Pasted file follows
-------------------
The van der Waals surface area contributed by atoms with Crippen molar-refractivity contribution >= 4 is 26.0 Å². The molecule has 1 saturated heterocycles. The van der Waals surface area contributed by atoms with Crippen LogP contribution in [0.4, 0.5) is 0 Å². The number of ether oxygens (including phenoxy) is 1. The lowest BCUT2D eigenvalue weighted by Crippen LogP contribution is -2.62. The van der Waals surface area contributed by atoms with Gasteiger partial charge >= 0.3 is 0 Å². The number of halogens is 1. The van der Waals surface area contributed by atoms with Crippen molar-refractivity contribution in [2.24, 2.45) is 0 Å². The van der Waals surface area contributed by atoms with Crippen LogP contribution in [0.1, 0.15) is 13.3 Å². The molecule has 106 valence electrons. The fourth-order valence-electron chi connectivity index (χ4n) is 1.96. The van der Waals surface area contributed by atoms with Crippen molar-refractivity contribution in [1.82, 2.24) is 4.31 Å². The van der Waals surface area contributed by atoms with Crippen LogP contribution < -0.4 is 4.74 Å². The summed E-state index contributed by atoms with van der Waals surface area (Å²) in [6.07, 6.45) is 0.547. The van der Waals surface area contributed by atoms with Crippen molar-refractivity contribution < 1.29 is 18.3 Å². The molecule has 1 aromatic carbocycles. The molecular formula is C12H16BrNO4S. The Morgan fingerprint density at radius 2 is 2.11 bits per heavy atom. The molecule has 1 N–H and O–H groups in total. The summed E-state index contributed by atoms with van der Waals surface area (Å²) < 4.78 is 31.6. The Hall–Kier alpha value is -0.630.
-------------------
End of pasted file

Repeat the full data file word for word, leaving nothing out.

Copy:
The van der Waals surface area contributed by atoms with Crippen molar-refractivity contribution >= 4 is 26.0 Å². The molecule has 1 saturated heterocycles. The van der Waals surface area contributed by atoms with Crippen LogP contribution in [0.4, 0.5) is 0 Å². The number of ether oxygens (including phenoxy) is 1. The lowest BCUT2D eigenvalue weighted by Crippen LogP contribution is -2.62. The van der Waals surface area contributed by atoms with Gasteiger partial charge >= 0.3 is 0 Å². The number of halogens is 1. The van der Waals surface area contributed by atoms with Crippen molar-refractivity contribution in [2.24, 2.45) is 0 Å². The van der Waals surface area contributed by atoms with Crippen LogP contribution in [0.1, 0.15) is 13.3 Å². The molecule has 106 valence electrons. The fourth-order valence-electron chi connectivity index (χ4n) is 1.96. The van der Waals surface area contributed by atoms with Crippen molar-refractivity contribution in [1.82, 2.24) is 4.31 Å². The van der Waals surface area contributed by atoms with Crippen LogP contribution < -0.4 is 4.74 Å². The summed E-state index contributed by atoms with van der Waals surface area (Å²) in [6.07, 6.45) is 0.547. The van der Waals surface area contributed by atoms with Crippen molar-refractivity contribution < 1.29 is 18.3 Å². The molecule has 1 aromatic carbocycles. The molecular formula is C12H16BrNO4S. The Morgan fingerprint density at radius 2 is 2.11 bits per heavy atom. The molecule has 1 N–H and O–H groups in total. The summed E-state index contributed by atoms with van der Waals surface area (Å²) < 4.78 is 31.6. The Hall–Kier alpha value is -0.630.